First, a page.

Ultimately the depiction of an image in image magic is meant to create an emotional response. Our hypothetical lion-in-battle image will be quite different if it is meant to impart bravery, deadliness, leadership, or intimidation in the enemy. If it is done well a quick glance at the image will remind me of the intent, my bravery or how intimidating I am. This emotional response is a major part of the efficacy of an image. The Picatrix tells us this as well when it suggests that one of the essential elements of making magical images is a strong belief in its power. The more we can bolster this belief with emotion the stronger the magical effect will be. 

So let us end this little post by stating three postulates we have formed about image magic.

1. Emotional attribution is a strong part of the efficacy of image magic.
2. Images that can potentially be used in image magic are infinite and are shaped depending on the intent of the magician.
3. The Picatrix and other books of magic are rich sources of images but are not the limit of possible images. 

We will test these assumptions and postulates as I continue to form my ideas about image magic, adding to and subtracting from the list as we go. The postulates will be used to form hypotheses which will in turn be tested with experimentation. 

Sunday, November 3, 2019

The Difference Between a Sigil and an Image

It may seem like a strange question, as they are clearly different things, but what is the difference between a sigil and an image? As a contemporary magician who is deeply invested in the Picatrix and how it fits within the greater philosophies of modern occultism, this distinction is an important one. I have a few thoughts on the matter and a few unresolved questions as well.

First off, let's define each of these concepts.
A sigil is generally considered to be a symbol, a graphic representation of an idea or an identity. Probably the most well know sigils are the symbols of the astrological sign. But sigils are everywhere in contemporary culture. The grimoires are full of sigils representing all manner of spirits, of the planets, of angels, and of demons. Many logos of corporations would also qualify as a sigil. Indeed almost all letters and written words in various alphabets, singly or in artistic combinations, can be sigils. They can be simple, like the symbols of the astrological signs, or incredibly complex, like mandalas composed of Arabic calligraphy. To me, the defining characteristic of a sigil is its design being rooted in the magic of writing. The sigil making process of A.O. Spare is a perfect crystallization of this idea. A common phrase of intent is reduced to a single symbol that still retains some of the features of the shapes of the Roman alphabet.  A sigil is almost no different from an ideogram. It is only the application of magical intent that separates them.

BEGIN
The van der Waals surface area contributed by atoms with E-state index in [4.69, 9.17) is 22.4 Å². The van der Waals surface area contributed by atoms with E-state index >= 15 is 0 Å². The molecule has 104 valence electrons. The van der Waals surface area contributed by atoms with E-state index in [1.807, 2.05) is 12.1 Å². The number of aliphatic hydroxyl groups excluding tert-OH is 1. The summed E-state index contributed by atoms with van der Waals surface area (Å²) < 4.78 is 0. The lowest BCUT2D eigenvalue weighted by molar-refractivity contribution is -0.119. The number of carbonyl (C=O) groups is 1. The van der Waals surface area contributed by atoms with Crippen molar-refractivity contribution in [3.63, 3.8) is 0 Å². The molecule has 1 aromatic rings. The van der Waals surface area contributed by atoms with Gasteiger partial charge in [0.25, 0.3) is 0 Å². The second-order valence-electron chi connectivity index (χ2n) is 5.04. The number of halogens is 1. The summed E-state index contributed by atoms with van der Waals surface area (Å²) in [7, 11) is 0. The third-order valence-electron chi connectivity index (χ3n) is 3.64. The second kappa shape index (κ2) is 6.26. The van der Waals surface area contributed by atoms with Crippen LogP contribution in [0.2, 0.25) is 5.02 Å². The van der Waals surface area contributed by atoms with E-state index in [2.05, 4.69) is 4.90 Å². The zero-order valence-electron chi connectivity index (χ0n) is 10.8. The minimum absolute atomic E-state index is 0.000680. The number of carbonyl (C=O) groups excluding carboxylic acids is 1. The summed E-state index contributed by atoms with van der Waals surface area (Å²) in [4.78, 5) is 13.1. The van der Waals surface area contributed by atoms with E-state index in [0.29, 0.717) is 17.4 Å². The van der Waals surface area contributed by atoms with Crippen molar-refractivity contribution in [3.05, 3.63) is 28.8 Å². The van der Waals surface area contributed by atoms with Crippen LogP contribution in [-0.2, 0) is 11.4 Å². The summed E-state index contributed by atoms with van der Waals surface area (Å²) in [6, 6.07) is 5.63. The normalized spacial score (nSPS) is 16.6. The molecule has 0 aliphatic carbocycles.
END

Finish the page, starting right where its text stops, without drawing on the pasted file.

An image, on the other hand, is much more abstract. An image is a scene, like a picture, or an object, like a sculpture. Any inclusion of symbols, letters, or words are secondary to the greater depiction of the image. Religious icons and tarot cards are probably the most well known types of image magic. But images too can have a range of complexity; from stick figure like representations on the cave walls at Lascaux to a series of comic books by Grant Morrison. Artists use image magic all the time with the visual arts, theater, and cinema to make changes in themselves and in society. Advertising, whether in print, on TV, or over the internet, is all image magic. It works by tapping into the emotional, unconscious parts of the mind. Whenever one sees a picture of some kind it sparks a cascade of allusions and connections in the viewer. Meaning is built through the inherent cultural connotations of the objects, gestures, and characters depicted.